Son of Thomas Lee, brother of Arthur Lee and Francis Lightfoot Lee, and great-grandson of Richard Lee, the progenitor of the Lee family in Virginia. Member of the Virginia house of burgesses 1758-1775. Member of the Continental Congress 1774-1779 and sponsor of the independence resolution, he was also a signer of the Declaration of Independence. Author of the first national Thanksgiving Day proclamation issued by Congress at York, Pennsylvania, October 31, 1777. He was a member of the Virginia State house of delegates in 1777, 1780 and 1785, and served as colonel of the Westmoreland Militia. He was again a Member of the Continental Congress 1784-1785 and 1787 and served as President of the Congress in 1784. He was a member of the Virginia convention that ratified the Federal Constitution in 1788. He was elected to the United States Senate and served from March 4, 1789, until his resignation October 8, 1792. He served as President pro tempore during the Second Congress and retired from public life.
Francis Lightfoot Lee of Menoken (1734-1797)
Son of Thomas Lee of "Mt. Pleasant", brother of Arthur Lee and Richard Henry Lee and great-grandson of Richard Lee, the progenitor of the Lee family in Virginia. Member of the house of burgesses 1758-1775 and signer of the Westmoreland Association against the stamp act. Member of the Continental Congress 1775-1779 and a signer of the Declaration of Independence. He was a member of the Virginia State house of delegates in 1780 and 1781, and served in the Virginia State senate 1778-1782.
Arthur Lee of "Lansdown" (1740-1792)
Son of Thomas Lee, brother of Francis Lightfoot Lee and Richard Henry Lee, and great-grandson of Richard Lee, the progenitor of the Lee family in Virginia. Studied medicine at the University of Edinburgh, Scotland, and was graduated in 1765. He studied law at Temple Bar in London 1766-1770, and was admitted to the bar and practiced in London 1770-1776. Commissioned as agent of Massachusetts in England and France in 1770, and appointed correspondent of Congress in London in 1775. He was commissioner to France in 1776 and to Spain in 1777. He returned to Virginia in 1780 and was a member of the State house of delegates 1781-1783, 1785, and 1786. Member of the Continental Congress 1782-1784 and member of the Treasury board 1785-1789.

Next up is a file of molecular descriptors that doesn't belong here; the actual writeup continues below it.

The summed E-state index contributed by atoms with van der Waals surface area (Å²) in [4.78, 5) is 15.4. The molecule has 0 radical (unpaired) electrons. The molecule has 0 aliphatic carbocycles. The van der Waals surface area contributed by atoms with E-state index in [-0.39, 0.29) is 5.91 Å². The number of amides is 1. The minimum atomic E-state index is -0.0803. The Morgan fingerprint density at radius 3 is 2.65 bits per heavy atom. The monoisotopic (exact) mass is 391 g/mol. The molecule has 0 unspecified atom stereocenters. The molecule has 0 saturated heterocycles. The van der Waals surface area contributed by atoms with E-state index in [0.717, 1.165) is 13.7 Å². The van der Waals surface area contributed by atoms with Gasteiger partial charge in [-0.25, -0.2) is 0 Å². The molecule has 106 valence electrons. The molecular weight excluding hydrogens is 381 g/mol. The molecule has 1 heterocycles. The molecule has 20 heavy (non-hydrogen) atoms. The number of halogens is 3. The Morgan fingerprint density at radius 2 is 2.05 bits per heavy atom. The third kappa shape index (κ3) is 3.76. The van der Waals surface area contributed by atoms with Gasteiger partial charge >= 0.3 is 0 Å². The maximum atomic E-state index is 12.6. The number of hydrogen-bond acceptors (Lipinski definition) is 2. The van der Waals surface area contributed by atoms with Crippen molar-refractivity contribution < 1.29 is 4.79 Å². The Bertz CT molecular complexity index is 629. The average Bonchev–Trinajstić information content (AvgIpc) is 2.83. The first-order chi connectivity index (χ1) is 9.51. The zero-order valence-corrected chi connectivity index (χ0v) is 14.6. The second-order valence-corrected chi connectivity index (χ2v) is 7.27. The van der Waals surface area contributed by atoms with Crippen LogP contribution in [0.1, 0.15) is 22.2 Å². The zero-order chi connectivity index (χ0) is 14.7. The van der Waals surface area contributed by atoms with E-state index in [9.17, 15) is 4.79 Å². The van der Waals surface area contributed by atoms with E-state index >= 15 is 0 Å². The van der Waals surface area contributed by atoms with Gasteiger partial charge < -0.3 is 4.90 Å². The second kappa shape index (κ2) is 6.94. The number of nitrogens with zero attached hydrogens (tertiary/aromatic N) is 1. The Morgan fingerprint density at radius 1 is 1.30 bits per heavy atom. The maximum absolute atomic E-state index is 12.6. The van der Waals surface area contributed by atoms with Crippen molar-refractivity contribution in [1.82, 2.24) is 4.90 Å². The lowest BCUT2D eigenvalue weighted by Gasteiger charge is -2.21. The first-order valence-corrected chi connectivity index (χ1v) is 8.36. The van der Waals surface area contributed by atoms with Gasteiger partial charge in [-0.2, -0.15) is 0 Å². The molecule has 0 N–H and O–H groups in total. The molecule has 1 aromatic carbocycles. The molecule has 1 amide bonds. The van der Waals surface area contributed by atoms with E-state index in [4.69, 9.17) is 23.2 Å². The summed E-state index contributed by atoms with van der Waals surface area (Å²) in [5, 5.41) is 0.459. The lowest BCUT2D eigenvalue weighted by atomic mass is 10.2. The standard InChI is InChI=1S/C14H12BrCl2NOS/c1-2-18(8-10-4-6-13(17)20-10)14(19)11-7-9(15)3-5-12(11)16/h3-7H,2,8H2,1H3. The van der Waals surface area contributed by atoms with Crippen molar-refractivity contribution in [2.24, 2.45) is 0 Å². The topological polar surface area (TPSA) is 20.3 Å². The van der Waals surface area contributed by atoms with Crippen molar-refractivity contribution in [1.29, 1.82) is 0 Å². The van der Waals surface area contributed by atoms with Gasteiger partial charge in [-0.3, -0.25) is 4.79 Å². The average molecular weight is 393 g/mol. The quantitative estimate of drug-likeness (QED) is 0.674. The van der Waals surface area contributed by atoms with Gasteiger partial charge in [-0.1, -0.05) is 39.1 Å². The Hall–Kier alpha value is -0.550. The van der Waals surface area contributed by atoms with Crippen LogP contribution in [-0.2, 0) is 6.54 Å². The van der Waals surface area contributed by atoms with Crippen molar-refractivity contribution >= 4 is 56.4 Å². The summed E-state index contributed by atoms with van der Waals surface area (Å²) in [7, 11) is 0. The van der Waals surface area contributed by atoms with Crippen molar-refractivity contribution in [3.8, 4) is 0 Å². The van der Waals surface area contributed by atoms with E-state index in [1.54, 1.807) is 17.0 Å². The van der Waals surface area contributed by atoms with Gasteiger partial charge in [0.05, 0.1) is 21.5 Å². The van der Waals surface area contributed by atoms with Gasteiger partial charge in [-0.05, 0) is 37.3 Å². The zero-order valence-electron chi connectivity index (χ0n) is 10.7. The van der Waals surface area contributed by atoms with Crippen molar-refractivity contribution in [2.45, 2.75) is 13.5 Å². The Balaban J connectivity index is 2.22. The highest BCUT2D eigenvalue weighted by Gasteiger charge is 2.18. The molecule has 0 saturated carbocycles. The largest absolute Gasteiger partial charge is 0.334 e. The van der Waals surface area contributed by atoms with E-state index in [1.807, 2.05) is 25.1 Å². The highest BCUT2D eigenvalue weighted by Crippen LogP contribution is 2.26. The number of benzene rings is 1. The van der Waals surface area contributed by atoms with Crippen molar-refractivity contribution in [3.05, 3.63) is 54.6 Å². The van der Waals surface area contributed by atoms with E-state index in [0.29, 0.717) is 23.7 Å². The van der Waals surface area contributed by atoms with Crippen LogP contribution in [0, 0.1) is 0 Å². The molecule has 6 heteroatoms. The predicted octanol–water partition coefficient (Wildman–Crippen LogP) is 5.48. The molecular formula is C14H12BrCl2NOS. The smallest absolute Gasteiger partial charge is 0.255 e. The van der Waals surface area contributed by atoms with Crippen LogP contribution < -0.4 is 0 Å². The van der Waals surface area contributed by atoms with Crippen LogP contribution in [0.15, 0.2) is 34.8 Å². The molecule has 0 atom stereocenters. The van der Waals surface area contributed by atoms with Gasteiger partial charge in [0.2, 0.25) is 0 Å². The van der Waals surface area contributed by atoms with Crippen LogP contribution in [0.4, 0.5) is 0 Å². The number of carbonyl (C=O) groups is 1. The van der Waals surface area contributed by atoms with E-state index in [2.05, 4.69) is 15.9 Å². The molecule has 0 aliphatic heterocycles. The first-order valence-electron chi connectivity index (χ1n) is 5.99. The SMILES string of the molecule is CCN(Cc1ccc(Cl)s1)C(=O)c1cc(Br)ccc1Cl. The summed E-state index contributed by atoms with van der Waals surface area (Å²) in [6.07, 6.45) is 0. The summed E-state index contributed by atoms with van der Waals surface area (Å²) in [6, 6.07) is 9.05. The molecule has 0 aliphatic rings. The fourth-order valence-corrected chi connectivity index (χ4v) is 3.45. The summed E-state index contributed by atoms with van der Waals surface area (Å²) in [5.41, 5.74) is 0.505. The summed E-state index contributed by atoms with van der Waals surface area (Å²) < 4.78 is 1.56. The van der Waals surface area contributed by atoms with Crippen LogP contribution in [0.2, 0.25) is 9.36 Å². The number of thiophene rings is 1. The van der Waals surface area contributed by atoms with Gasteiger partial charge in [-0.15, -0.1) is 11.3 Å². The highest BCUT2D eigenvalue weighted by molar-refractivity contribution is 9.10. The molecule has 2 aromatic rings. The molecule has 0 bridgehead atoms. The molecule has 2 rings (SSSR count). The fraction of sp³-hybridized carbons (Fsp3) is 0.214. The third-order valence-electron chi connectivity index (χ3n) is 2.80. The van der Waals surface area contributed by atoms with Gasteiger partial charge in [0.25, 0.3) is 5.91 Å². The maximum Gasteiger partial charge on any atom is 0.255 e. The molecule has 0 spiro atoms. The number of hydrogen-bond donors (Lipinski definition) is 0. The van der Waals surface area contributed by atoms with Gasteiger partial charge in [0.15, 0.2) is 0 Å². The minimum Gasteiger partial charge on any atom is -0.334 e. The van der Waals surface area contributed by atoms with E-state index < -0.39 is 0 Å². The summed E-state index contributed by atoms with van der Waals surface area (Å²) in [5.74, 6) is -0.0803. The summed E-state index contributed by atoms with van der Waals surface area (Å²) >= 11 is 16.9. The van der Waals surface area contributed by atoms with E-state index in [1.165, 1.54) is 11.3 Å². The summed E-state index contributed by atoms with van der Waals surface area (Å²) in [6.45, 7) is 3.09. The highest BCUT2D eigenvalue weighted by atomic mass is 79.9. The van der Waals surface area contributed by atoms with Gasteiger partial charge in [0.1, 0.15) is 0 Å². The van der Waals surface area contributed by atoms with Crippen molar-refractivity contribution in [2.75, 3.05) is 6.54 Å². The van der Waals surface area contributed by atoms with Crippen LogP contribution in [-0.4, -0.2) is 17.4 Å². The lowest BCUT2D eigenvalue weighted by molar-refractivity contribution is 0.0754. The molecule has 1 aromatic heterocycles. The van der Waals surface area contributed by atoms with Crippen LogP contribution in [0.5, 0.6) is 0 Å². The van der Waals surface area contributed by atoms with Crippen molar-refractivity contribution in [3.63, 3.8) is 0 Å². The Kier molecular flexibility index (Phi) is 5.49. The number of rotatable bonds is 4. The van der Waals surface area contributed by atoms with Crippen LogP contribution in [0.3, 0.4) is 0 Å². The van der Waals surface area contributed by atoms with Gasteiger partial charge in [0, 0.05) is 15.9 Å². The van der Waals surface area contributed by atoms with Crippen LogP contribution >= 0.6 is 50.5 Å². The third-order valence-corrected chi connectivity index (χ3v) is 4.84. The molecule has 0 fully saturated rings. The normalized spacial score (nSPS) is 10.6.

Gen. Henry "Light-Horse Harry" Lee (1756-1818)
Son of Henry Lee of "Leesylvania" and great-great-grandson of Richard Lee, progenitor of the Lee family in Virginia. He graduated from Princeton College in 1773 and was appointed Captain of a Virginia militia cavalry regiment in 1776. In 1777 he was appointed Captain of Light Dragoons (cavalry) under Gen. Washington's command. In 1781 he joined Gen. Greene in the South against Cornwallis. His bravery and leadership earned him the moniker "Light-Horse Harry". After the war, he was a member of the Virginia convention for ratifying the Constitution. Henry became Governor of Virginia in 1794 and a member of congress in 1799. In 1793 he married Ann Hill Carter, a great-granddaughter of Robert "King" Carter of "Corotoman", the progenitor of the prosperous and powerful Carter family in Virginia, and together they bore, amongst other children, Robert E. Lee, future commanding general of the Confederate Army. Henry was appointed Major-General on 19 July 1798, and honorably discharged on 15 Jun 1800. Elected as a Federalist to the Sixth Congress (March 4, 1799-March 3, 1801); at the request of Congress pronounced the eulogy upon President George Washington before both branches of Congress, in which Washington is characterized as the man first in war, first in peace, and first in the hearts of his countrymen.